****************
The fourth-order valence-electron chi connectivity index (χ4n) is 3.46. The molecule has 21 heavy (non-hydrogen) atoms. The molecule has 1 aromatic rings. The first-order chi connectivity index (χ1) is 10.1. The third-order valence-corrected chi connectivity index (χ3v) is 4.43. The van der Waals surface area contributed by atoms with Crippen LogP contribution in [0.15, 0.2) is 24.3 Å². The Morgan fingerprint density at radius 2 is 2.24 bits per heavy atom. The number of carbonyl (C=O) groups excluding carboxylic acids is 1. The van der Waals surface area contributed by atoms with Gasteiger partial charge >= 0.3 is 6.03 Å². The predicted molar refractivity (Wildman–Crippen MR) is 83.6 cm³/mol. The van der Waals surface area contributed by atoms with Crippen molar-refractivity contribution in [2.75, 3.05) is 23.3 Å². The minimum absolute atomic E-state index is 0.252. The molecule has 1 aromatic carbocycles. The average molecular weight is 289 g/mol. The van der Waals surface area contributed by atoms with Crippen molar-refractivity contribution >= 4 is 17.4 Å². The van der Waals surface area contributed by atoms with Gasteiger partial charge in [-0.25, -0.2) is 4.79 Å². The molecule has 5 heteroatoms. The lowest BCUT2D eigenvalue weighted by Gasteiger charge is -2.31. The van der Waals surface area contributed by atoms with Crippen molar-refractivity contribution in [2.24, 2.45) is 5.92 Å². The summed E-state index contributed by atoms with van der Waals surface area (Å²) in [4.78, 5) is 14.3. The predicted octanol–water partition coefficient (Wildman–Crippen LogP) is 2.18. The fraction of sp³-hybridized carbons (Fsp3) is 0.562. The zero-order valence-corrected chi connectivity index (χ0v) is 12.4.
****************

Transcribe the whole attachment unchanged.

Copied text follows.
The fourth-order valence-electron chi connectivity index (χ4n) is 3.46. The molecule has 21 heavy (non-hydrogen) atoms. The molecule has 1 aromatic rings. The first-order chi connectivity index (χ1) is 10.1. The third-order valence-corrected chi connectivity index (χ3v) is 4.43. The van der Waals surface area contributed by atoms with Crippen LogP contribution in [0.15, 0.2) is 24.3 Å². The Morgan fingerprint density at radius 2 is 2.24 bits per heavy atom. The number of carbonyl (C=O) groups excluding carboxylic acids is 1. The van der Waals surface area contributed by atoms with Gasteiger partial charge >= 0.3 is 6.03 Å². The predicted molar refractivity (Wildman–Crippen MR) is 83.6 cm³/mol. The van der Waals surface area contributed by atoms with Crippen molar-refractivity contribution in [2.75, 3.05) is 23.3 Å². The minimum absolute atomic E-state index is 0.252. The molecule has 1 aromatic carbocycles. The average molecular weight is 289 g/mol. The van der Waals surface area contributed by atoms with Crippen molar-refractivity contribution >= 4 is 17.4 Å². The van der Waals surface area contributed by atoms with Gasteiger partial charge in [-0.25, -0.2) is 4.79 Å². The molecule has 5 heteroatoms. The lowest BCUT2D eigenvalue weighted by Gasteiger charge is -2.31. The van der Waals surface area contributed by atoms with Crippen molar-refractivity contribution in [2.24, 2.45) is 5.92 Å². The summed E-state index contributed by atoms with van der Waals surface area (Å²) in [4.78, 5) is 14.3. The predicted octanol–water partition coefficient (Wildman–Crippen LogP) is 2.18. The fraction of sp³-hybridized carbons (Fsp3) is 0.562. The zero-order valence-corrected chi connectivity index (χ0v) is 12.4.